Rep. Carolyn Maloney accused her longtime-colleague-turned-opponent Rep. Jerry Nadler of using his religious faith as a “divisive tactic” in the heated primary race.
Maloney said Nadler, who is Jewish, was playing identity politics as a method of appealing to voters when the race should be focused on the issues that affect voters.
“It’s a strange way to run, it’s sort of like, ‘Vote for me, I’m the only woman, or I’m the only white person, I’m the only Black person,’” Maloney told the New York Times. “Why don’t you put forward your statement, your issues, what you’ve done and the merit you bring to the race?”
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The Times article focused on the decline in New York City’s Jewish representation in Congress over the year — with the city at risk of losing its last remaining Jewish congress member, Nadler, should Maloney win.
Allies of three decades, Nadler and Maloney, found themselves facing off head-to-head in the primary race for the 12th Congressional District when a court-appointed special master redrew the district to include portions of Nadler’s current 10th district.
Maloney’s accusation of Nadler using identity politics as a divisive tactic was at least the second time she fired an attack at her former ally this month. In early June, she accused Nadler of sexism for allegedly asking her to step aside and let him run for their newly-combined district.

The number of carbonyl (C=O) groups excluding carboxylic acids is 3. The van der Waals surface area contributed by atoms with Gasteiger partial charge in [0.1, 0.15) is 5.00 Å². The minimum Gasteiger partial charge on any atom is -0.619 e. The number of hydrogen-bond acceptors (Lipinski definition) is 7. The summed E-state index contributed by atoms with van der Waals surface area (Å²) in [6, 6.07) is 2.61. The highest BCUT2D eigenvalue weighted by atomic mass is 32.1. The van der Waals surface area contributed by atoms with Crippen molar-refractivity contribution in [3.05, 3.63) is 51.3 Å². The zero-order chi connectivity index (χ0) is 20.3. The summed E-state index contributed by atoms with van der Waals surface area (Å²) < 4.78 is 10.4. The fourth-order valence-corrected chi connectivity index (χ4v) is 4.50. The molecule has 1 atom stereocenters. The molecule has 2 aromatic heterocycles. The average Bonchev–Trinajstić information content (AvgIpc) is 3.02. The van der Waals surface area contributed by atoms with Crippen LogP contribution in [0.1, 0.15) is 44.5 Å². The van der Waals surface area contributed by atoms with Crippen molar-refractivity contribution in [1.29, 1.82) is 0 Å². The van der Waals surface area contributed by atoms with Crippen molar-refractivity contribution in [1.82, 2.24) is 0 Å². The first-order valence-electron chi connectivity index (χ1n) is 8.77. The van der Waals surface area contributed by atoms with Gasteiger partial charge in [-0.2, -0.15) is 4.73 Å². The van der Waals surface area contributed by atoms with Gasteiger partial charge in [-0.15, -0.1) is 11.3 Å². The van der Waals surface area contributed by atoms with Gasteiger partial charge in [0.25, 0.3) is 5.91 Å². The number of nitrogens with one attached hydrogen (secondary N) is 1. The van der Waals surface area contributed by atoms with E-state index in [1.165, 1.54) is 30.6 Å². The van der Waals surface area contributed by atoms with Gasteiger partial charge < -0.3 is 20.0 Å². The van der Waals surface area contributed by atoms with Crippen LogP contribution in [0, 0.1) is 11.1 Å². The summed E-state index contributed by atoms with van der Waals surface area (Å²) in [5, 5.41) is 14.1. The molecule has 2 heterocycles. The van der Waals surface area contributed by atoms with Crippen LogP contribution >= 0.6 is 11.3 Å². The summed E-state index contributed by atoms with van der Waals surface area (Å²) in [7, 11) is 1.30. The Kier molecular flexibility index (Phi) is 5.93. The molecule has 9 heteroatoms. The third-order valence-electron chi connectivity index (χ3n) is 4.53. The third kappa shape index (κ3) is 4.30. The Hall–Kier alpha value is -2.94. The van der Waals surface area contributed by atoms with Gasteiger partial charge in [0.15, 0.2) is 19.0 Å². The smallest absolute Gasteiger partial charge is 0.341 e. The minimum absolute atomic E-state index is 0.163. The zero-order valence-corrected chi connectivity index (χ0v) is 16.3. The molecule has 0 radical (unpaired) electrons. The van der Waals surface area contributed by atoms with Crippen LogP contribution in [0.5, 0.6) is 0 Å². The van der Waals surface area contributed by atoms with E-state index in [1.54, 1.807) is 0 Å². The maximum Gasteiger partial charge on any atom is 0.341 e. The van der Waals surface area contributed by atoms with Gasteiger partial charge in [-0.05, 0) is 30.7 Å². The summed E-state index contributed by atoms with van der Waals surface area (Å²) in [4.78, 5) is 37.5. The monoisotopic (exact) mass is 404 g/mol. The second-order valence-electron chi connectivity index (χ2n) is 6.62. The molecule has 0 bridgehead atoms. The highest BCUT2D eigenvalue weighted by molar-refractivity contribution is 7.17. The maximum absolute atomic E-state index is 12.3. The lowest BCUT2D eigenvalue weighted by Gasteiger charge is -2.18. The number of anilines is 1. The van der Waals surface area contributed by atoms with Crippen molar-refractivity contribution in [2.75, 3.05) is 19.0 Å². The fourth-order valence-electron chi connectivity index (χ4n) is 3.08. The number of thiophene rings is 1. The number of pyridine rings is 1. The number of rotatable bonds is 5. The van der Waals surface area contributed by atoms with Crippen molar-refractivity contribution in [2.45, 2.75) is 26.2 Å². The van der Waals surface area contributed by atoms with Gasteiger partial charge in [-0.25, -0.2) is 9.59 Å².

She told the Post that she believed Nadler would not have asked a male rival to do the same.
The pair each started their Congressional careers in the ’90s with Nadler representing a district running down the Upper West Side in the 10th District and Maloney holding down the Upper East Side in the 12th District.
In May, the special master combined the neighborhoods into one district, the new 12th District. Despite the new district being 60% Maloney’s, Nadler jumped into the race, rather than potentially face alien territory in his newly redrawn 10th district — which has now become a fiercely competitive open seat.
The political careers of the two Democrats, who are each longstanding powerhouses and committee chairs in Congress, desperately hinge on who wins the Aug. 32 primary.
The new 12th district they are both hoping to win is believed to be the most Jewish in the country, according to the Times.
While Nadler was raised Jewish and worships at B’nai Jeshurun, a historic synagogue in the Upper West Side, Maloney, who is Presbyterian, has attempted to appeal to Jewish voters throughout her campaign.
For instance, her campaign highlighted her bill promoting Holocaust education in schools as well as her vote against former President Barack Obama’s Iran nuclear deal — which Nadler supported.